US 2645824 A
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Description (OCR text may contain errors)
y 1953 E. J. TITSWORTH 2,645,824
VENTILATED WALL Filed Sept. 13, 1949 ATTEI RN EYS Patented July 21, 1953 1 Claim.
This mant es rages to rt a r -bu d and more particularly to a molding'for use with an insulated Wall of a building.
The object of the invention is to provide a molding which is adapted to. be attached to an insulated wall of a building'whereby moistureladen air can pass throughthe molding so that the moisture will not damage the paint on the outside of the building.
Another object of the invention is to provide an insulated wall construction for a building, the
Tit'swmth, Goodrich; i an sesame 13, iota-scrim N .115
'I he present invention directed to a molding member whereby moisture laden. air can .pass
wall construction including siding that is spaced from an insulated panel member, the molding of the present invention being perforated and communicating with the space between the siding and the panel member, whereby moistureladen air can pass from this space to the outside so that this moisture will not damage the paint on the outside of the building.
A further object of the invention is to provide a molding which is extremely simple and inexpensive to manufacture.
Other objects and advantages will be apparent during the course of the following description.
In the accompanying drawings forming a part of this application, and in which like numerals are used to designate like parts throughout the same;
Figure l is a vertical transverse sectional view taken through the insulated Wall, with the molding of the present invention attached thereto;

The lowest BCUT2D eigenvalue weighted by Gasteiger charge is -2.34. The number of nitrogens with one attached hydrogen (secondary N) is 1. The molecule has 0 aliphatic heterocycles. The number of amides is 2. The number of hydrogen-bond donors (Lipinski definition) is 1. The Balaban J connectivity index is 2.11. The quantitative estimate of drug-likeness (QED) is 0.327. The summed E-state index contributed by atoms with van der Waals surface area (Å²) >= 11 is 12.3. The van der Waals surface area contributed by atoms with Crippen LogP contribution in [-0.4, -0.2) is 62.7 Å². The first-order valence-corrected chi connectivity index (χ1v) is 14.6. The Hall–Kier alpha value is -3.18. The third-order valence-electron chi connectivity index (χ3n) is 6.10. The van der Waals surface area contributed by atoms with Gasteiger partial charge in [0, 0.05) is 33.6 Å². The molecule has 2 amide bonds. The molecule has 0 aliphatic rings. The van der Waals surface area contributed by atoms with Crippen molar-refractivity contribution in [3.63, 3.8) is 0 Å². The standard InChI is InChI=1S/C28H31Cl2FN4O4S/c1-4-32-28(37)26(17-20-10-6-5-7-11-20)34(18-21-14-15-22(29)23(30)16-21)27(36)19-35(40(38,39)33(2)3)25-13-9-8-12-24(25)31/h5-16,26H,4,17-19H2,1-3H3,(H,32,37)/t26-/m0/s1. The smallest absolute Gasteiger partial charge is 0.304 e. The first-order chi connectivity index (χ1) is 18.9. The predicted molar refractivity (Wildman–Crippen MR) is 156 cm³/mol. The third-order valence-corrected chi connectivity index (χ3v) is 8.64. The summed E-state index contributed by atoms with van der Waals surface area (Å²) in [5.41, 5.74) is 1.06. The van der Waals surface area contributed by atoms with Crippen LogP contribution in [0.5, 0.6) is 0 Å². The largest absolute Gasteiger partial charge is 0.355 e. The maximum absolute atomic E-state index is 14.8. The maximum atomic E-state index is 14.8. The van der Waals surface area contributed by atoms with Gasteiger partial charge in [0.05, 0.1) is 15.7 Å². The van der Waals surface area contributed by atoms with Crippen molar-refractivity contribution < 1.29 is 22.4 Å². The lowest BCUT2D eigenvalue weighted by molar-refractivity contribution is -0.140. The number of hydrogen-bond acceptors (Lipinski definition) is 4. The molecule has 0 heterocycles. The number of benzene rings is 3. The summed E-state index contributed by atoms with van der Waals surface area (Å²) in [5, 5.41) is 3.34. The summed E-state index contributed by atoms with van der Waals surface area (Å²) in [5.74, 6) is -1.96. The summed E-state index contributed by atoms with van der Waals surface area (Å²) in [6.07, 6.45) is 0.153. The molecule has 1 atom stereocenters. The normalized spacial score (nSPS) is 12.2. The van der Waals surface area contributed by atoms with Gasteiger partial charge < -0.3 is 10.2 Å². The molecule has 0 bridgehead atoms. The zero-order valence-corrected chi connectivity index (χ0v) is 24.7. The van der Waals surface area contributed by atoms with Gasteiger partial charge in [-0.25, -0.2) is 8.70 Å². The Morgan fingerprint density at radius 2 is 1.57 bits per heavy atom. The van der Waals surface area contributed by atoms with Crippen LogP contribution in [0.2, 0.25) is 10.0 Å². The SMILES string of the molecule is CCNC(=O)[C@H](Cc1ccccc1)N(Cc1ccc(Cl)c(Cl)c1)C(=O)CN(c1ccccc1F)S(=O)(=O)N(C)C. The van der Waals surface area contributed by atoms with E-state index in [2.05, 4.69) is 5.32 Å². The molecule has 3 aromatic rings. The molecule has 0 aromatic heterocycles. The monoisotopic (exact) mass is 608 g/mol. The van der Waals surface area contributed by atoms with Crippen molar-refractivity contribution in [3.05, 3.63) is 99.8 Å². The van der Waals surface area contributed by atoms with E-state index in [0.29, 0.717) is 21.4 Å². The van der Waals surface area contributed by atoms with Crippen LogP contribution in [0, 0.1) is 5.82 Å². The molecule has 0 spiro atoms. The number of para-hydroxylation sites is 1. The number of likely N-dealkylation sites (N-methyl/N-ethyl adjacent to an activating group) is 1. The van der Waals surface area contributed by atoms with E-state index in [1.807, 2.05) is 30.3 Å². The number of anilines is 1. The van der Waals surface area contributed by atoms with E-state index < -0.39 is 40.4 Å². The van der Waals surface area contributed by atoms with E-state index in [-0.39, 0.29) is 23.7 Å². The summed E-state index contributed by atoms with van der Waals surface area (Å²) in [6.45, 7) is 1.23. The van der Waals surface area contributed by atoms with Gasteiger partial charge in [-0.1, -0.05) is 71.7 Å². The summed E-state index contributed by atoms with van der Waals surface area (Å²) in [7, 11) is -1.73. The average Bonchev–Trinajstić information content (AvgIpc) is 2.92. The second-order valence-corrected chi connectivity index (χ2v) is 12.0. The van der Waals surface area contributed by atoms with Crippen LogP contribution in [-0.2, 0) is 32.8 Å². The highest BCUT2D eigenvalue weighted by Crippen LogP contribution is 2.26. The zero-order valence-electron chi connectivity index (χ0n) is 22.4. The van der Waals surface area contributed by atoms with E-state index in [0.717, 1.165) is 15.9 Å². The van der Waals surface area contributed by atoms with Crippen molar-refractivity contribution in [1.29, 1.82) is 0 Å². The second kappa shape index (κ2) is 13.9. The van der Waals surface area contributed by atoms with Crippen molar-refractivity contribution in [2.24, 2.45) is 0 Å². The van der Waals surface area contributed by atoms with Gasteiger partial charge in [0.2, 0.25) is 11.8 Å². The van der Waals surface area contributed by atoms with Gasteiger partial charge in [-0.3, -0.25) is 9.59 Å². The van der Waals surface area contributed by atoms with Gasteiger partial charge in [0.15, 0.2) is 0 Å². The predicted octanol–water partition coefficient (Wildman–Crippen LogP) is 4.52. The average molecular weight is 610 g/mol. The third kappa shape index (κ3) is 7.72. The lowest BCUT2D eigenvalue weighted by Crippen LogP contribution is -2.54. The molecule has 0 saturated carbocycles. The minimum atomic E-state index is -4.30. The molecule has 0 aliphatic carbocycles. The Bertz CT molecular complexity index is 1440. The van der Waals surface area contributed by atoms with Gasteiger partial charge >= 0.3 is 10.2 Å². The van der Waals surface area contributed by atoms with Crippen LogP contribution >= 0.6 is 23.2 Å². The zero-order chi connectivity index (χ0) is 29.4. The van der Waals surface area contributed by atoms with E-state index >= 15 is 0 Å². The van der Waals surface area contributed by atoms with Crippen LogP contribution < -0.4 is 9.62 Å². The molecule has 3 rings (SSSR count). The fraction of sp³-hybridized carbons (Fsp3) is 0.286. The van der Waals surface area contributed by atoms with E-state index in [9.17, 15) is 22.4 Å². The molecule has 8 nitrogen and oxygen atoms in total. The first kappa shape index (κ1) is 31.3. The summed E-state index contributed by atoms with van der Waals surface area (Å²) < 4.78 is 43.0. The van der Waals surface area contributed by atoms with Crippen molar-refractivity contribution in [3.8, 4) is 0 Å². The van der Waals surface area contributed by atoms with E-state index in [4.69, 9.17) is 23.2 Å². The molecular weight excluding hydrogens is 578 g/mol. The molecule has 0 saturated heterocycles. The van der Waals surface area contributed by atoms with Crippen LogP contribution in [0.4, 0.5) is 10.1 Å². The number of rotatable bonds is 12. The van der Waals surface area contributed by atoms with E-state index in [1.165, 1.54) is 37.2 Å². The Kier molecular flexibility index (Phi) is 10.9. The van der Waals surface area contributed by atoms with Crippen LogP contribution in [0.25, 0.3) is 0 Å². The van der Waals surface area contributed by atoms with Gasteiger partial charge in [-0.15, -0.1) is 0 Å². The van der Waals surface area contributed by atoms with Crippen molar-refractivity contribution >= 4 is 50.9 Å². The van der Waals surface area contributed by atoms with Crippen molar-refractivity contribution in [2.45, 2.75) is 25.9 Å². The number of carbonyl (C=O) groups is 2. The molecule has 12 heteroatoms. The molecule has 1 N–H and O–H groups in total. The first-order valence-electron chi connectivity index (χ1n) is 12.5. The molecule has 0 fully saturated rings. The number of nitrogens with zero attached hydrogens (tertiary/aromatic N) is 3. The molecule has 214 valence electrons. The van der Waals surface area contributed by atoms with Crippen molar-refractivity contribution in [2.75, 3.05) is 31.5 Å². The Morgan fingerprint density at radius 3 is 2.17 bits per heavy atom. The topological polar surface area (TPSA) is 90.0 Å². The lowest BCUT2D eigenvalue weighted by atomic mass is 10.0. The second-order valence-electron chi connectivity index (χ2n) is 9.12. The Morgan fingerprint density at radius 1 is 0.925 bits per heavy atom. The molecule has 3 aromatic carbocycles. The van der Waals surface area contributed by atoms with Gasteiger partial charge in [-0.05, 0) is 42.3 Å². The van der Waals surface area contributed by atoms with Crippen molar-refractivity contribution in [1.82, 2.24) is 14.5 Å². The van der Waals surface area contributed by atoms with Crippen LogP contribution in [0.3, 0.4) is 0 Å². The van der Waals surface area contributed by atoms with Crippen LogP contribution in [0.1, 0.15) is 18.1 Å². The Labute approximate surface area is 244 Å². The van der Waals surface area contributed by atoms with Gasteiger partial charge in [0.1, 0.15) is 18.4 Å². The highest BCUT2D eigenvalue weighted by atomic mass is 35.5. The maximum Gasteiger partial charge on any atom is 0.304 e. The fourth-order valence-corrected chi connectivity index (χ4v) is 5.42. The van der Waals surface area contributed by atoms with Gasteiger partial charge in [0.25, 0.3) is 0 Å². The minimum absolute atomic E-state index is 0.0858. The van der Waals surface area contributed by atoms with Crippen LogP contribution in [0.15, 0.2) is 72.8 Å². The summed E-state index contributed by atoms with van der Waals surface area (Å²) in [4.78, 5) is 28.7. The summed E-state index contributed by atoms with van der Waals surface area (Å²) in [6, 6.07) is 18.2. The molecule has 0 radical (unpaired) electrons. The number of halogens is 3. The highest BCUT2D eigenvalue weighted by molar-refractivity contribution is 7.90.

Figure 2 is an enlarged vertical sectional view taken through one of the molding members;
Figure 3 is a fragmentary bottom plan view of the molding member of Figure 2;
V Figure 4 is a fragmentary perspectiveview of one of the molding members.
Referring in detail to the drawings, there is shown a portion of a building which includes a roof [0, the building including the usual side panels or inside boards I I. A layer of insulation I2 is arranged contigous to the outer surface of the side panel I I, Figure 1. The building further is provided with a concrete footing l3 that supports the sill Hi, there being floor boards l5 extending along the bottom of the building. Suitable joists l6 are supported on the sill l4.
The building construction further includes a sheathing I1 that has shingles or siding 18 seout from the space I9 so that the'moisture therein will not damage the paint on the shingles Thus, by providing a ventilation or 'escape means for the moisture, the moisture will not pass through the sheathing I1 and shingles [8 to cause the paint to work loose from the shingles l8. I